YSU trying to raise funds to expand robotics competition




Students from across Northeast Ohio used their robots to meld education and competition Tuesday at Youngstown State University.

The 18th annual Northeast Ohio Robotics Education Program Competition took place at Beeghly Center on campus.

Eighteen teams from 11 schools in Mahoning, Trumbull, Portage and Lake counties competed in either the middle school or high school divisions.

Students programmed their LEGO robots to perform tasks. The competition’s theme this year was “March Madness.”

“It’s a very good experience,” said Arlene Floyd, director of the associate degree and technical prep programs at YSU.

Competing were 130 students, she said, adding that the program can accommodate 40 teams.

The competition serves as a low-cost alternative for schools, although many go on to compete on the state and national level.

“Our purpose is to provide an experience,” she said.

One of the biggest challenges for such a competition is training instructors on the software to program the LEGO robot.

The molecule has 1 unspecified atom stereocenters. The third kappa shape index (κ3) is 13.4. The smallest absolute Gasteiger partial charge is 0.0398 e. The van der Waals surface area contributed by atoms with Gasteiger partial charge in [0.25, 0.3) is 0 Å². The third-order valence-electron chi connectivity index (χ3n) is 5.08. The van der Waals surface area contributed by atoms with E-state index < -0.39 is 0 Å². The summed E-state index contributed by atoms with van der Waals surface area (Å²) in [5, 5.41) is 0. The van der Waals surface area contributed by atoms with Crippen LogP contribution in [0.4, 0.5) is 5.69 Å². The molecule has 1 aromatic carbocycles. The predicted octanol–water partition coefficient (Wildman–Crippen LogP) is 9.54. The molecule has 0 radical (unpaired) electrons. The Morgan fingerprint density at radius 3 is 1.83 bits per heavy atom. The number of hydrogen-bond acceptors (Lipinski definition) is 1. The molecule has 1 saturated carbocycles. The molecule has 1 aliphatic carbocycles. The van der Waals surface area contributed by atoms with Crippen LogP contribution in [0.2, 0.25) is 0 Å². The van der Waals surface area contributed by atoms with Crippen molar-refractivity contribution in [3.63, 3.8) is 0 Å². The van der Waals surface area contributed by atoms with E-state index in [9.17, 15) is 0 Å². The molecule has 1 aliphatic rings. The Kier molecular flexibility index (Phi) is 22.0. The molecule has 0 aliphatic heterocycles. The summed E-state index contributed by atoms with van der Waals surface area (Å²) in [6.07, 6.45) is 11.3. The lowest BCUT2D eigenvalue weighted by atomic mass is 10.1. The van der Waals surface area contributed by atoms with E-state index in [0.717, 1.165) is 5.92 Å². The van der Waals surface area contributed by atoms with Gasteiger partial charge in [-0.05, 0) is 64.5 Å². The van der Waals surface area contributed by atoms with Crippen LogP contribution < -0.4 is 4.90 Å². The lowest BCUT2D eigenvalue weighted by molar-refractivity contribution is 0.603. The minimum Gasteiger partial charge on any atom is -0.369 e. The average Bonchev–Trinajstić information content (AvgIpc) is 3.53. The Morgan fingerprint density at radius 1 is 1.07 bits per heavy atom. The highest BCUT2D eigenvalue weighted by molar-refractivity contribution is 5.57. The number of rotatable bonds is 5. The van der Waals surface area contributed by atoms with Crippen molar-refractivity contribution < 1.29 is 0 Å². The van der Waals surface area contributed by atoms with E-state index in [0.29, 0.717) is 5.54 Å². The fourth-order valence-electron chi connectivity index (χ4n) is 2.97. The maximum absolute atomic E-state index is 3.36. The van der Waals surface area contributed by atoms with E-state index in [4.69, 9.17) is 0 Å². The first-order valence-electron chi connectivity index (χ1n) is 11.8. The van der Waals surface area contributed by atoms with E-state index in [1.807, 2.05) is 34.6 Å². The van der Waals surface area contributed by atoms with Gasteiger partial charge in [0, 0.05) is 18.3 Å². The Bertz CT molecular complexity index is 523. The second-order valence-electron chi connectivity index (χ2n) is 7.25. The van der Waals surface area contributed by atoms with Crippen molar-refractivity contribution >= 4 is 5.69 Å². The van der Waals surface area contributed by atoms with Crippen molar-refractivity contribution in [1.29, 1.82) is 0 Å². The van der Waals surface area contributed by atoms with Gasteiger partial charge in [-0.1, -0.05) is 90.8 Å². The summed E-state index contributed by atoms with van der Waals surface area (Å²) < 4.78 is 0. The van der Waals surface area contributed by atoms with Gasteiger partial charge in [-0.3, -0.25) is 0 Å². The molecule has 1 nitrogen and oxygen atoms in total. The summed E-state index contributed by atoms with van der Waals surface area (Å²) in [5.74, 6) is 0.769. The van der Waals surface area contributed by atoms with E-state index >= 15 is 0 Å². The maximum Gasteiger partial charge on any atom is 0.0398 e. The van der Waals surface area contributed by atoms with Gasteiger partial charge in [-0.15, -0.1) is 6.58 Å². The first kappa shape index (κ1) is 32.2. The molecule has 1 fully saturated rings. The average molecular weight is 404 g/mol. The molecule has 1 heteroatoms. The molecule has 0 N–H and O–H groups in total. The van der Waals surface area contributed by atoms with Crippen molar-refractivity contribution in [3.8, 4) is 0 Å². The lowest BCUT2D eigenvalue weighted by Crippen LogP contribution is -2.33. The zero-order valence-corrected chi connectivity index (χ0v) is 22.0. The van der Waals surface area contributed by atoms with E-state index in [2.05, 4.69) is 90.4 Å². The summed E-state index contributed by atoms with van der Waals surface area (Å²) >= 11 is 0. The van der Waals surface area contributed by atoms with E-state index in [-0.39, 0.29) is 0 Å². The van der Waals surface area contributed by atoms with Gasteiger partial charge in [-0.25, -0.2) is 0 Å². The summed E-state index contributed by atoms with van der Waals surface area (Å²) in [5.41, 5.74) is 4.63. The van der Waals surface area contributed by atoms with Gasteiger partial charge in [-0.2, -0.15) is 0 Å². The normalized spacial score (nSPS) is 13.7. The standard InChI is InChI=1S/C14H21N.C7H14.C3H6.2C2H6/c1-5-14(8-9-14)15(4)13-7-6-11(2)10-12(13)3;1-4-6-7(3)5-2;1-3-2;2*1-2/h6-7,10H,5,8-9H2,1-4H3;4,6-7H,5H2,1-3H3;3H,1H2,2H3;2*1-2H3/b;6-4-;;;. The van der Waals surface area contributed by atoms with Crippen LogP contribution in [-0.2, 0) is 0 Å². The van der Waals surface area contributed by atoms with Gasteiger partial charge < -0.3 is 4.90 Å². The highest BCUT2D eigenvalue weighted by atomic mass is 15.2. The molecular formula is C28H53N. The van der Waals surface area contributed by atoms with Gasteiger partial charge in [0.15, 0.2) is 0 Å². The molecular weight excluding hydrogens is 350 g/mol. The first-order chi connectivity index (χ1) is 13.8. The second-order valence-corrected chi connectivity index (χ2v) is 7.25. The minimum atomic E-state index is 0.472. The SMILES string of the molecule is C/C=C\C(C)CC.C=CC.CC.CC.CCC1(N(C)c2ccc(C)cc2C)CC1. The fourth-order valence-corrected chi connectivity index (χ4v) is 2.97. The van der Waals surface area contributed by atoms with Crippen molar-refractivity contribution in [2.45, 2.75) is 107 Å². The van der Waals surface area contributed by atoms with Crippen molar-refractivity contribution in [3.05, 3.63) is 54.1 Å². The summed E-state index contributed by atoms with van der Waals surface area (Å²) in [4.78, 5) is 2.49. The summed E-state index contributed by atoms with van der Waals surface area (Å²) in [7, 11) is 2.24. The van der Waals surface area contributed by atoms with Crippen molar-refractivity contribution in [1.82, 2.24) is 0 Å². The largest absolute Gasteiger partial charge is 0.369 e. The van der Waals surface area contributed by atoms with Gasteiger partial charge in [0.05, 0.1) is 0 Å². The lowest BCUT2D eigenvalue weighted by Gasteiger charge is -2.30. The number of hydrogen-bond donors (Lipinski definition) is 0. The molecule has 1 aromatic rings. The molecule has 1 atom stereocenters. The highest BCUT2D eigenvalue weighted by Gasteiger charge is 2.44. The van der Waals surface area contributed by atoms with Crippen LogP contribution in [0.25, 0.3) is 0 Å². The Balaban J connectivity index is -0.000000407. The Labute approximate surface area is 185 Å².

“A lot of schoolteachers [in the competition] are self-taught,” she said.

Floyd said she is working to raise funds to train 40 teachers on the software, which requires about $5,000 total.

“We would like to provide it [the training] free of charge,” Floyd said, adding that she doesn’t want the cost to roll over onto the schools.

Mary Ann Landers, a teacher at Willow Creek Learning Center, 1322 W. Western Reserve Road, Boardman, said the experience was both frustrating and rewarding at times.

“We’re still adjusting to the program,” she said.

Landers learned the software on her own, but also from the students as well.

“We put a lot of effort into it,” said Goral Singh, a sixth-grader at Willow Creek.

This is the second year for Willow Creek Learning Center’s participation. Some schools have competed for much longer such as the Lake Shore Compact, a consortium of four school districts in Lake County.

The consortium has competed for 13 years, said Mike Prochaska, an instructor in the Lake Shore Compact.

Lake Shore had three teams compete this year, which brought out some friendly competition, said James Fordyce, a junior at Mentor High School.

“It’s never the same event twice,” he added.

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